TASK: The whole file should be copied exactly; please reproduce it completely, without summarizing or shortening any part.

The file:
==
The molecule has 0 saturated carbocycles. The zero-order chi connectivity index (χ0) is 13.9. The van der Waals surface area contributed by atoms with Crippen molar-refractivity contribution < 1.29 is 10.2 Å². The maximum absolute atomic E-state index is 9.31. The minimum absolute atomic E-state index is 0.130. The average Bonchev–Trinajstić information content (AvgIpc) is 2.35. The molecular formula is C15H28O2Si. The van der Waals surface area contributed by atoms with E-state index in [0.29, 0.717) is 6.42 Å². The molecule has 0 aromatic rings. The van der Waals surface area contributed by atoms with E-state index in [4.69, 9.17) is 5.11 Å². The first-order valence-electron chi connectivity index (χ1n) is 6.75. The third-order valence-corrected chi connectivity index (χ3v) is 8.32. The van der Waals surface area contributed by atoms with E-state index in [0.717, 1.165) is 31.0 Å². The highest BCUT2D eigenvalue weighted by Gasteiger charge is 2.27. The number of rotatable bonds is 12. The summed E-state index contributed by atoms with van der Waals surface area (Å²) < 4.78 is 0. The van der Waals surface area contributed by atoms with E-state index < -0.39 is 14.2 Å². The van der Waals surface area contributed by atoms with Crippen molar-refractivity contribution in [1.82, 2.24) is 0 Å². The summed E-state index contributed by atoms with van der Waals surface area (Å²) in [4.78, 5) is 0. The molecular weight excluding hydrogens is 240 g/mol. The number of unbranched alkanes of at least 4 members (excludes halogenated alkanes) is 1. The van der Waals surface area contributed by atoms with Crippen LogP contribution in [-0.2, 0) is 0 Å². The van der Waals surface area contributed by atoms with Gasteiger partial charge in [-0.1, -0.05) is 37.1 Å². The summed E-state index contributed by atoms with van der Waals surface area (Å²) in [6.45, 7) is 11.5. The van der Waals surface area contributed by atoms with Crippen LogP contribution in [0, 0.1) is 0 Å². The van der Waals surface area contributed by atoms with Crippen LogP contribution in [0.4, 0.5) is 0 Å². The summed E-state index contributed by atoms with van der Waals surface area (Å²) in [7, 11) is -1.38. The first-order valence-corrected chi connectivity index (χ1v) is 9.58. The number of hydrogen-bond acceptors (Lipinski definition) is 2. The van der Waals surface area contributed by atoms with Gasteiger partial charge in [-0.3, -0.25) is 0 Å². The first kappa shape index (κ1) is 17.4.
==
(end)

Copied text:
The molecule has 0 saturated carbocycles. The zero-order chi connectivity index (χ0) is 13.9. The van der Waals surface area contributed by atoms with Crippen molar-refractivity contribution < 1.29 is 10.2 Å². The maximum absolute atomic E-state index is 9.31. The minimum absolute atomic E-state index is 0.130. The average Bonchev–Trinajstić information content (AvgIpc) is 2.35. The molecular formula is C15H28O2Si. The van der Waals surface area contributed by atoms with E-state index in [0.29, 0.717) is 6.42 Å². The molecule has 0 aromatic rings. The van der Waals surface area contributed by atoms with E-state index in [4.69, 9.17) is 5.11 Å². The first-order valence-electron chi connectivity index (χ1n) is 6.75. The third-order valence-corrected chi connectivity index (χ3v) is 8.32. The van der Waals surface area contributed by atoms with E-state index in [0.717, 1.165) is 31.0 Å². The highest BCUT2D eigenvalue weighted by Gasteiger charge is 2.27. The number of rotatable bonds is 12. The summed E-state index contributed by atoms with van der Waals surface area (Å²) < 4.78 is 0. The van der Waals surface area contributed by atoms with E-state index < -0.39 is 14.2 Å². The van der Waals surface area contributed by atoms with Crippen molar-refractivity contribution in [1.82, 2.24) is 0 Å². The summed E-state index contributed by atoms with van der Waals surface area (Å²) in [4.78, 5) is 0. The molecular weight excluding hydrogens is 240 g/mol. The number of unbranched alkanes of at least 4 members (excludes halogenated alkanes) is 1. The van der Waals surface area contributed by atoms with Crippen LogP contribution in [-0.2, 0) is 0 Å². The van der Waals surface area contributed by atoms with Gasteiger partial charge in [-0.1, -0.05) is 37.1 Å². The summed E-state index contributed by atoms with van der Waals surface area (Å²) in [6.45, 7) is 11.5. The van der Waals surface area contributed by atoms with Crippen LogP contribution in [0, 0.1) is 0 Å². The van der Waals surface area contributed by atoms with Crippen LogP contribution in [0.4, 0.5) is 0 Å². The summed E-state index contributed by atoms with van der Waals surface area (Å²) in [7, 11) is -1.38. The first-order valence-corrected chi connectivity index (χ1v) is 9.58. The number of hydrogen-bond acceptors (Lipinski definition) is 2. The van der Waals surface area contributed by atoms with Gasteiger partial charge in [-0.3, -0.25) is 0 Å². The first kappa shape index (κ1) is 17.4.